When supply is working properly, tenants sort into the quality and price tier that best suits their preferences and budgets. Rental warrants of fitness then at best compel landlords to provide what tenants were already demonstrating that they wanted, and at worst make rental accommodation too expensive for some tenants.

And so politics makes for strange policy bundles.

Labour proposes fixing regulation so that more housing can be built: abolishing the rural-urban boundary and improving infrastructure financing. But Labour’s promised Healthy Homes Guarantee makes the most sense if housing supply issues are not addressed. And if zoning and infrastructure are sorted out, there is little need for the government to be directly involved in building more houses.

Meanwhile, National has spent the past nine years avoiding fixing the underlying urban planning and infrastructure financing problems. It has blamed coalition politics but has remarkably managed to fail to take up those opportunities that have arisen.

Its general preference to avoid undue intervention into rental markets should really be coupled with policies that would allow new development.

Tax incidence can yield counterintuitive conclusions about who benefits from policy. A simpler question for voters to ask: will this policy make it easier for new housing to be built? If it does, then builders could get on with the important task of exercising their comparative advantage: easing the housing shortage.
Do subscribe, but you can read the whole thing here.

Thursday, 18 May 2017

Coming to the nuisance

I simply don't understand the mentality that leads people to move next door to music venues then push Council to shut them down. Even more baffling is why we have developed institutional arrangements that give every jerk a veto right.

Just read it and weep.
The Barrytown Hall - a popular venue for New Zealand music for at least 40 years - has been shut down after a noise complaint from a neighbour.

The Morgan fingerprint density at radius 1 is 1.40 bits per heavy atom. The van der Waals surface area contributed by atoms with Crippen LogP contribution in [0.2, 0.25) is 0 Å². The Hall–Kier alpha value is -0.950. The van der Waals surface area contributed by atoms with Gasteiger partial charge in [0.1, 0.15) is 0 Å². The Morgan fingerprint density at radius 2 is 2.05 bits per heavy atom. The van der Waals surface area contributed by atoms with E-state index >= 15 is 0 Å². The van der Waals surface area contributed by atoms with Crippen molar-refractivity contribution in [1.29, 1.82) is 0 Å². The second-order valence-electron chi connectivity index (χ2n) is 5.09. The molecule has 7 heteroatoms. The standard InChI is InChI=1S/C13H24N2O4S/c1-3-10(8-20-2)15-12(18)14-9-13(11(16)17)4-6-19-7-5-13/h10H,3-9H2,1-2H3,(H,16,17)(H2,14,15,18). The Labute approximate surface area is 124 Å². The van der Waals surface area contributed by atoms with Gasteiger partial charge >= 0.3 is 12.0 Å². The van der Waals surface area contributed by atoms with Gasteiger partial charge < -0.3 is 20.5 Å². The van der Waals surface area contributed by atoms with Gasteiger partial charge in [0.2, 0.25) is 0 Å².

The rural village hall is well known on the New Zealand and international music circuit as an alternative live music venue.

Hall committee chairman Roger Ewer said because of one complaint the committee was now having to jump through hoops to resume staging live performances.

It has already cancelled gigs through until at least August, including the latest Arts on Tour offerings, which incurred a $1000 financial penalty for cancellation.

"It's ridiculous. One person can do this. We've got one person able to complain to stuff things up," Mr Ewer said today.

"It is very frustrating when I've been involved in these types of things since 1972 and there's never been a problem."

When the hall began to host live music the surrounding environment was totally rural.

He said the noise complainant was a relatively recent arrival in Barrytown, living in one of the former railway houses that were shifted from Otira to a site opposite the hall about 18 years ago.
This is what you get when you abandon common law coming to the nuisance principles in favour of a stupid Resource Management Act.

It gets worse.
The hall committee had considered a legal challenge but decided instead to work with the council.

"They seem to be quite responsive about helping us through it. We've gone along with their requests rather than fighting it legally, which we could have done."

They had been working on the basis of "existing use rights".

"It's interesting. It's turned out that they can impose a residential noise limit on us after 9 o'clock at night, which is ridiculously low."

Mr Ewer said the hall had now applied to adjust the decibel level in its consent.

Two affected residents opposite the hall had assented to the hall's application.

Another two households had declined and the hall also had to get sign off from absentee property owners.

"It's really stuffed things up and is losing us a lot of money."
Folks who put houses next to an existing music hall, or who move into them, should not have standing to complain about noisy music.

If we're moving towards increased intensification in urban areas, we likely need to get existing neighbours' use rights written down in the LIMs for the surrounding area - both so that buyers have no way of pretending that they didn't know that they were moving next to a bar or music venue, and to diminish their standing to complain about things that predated their move.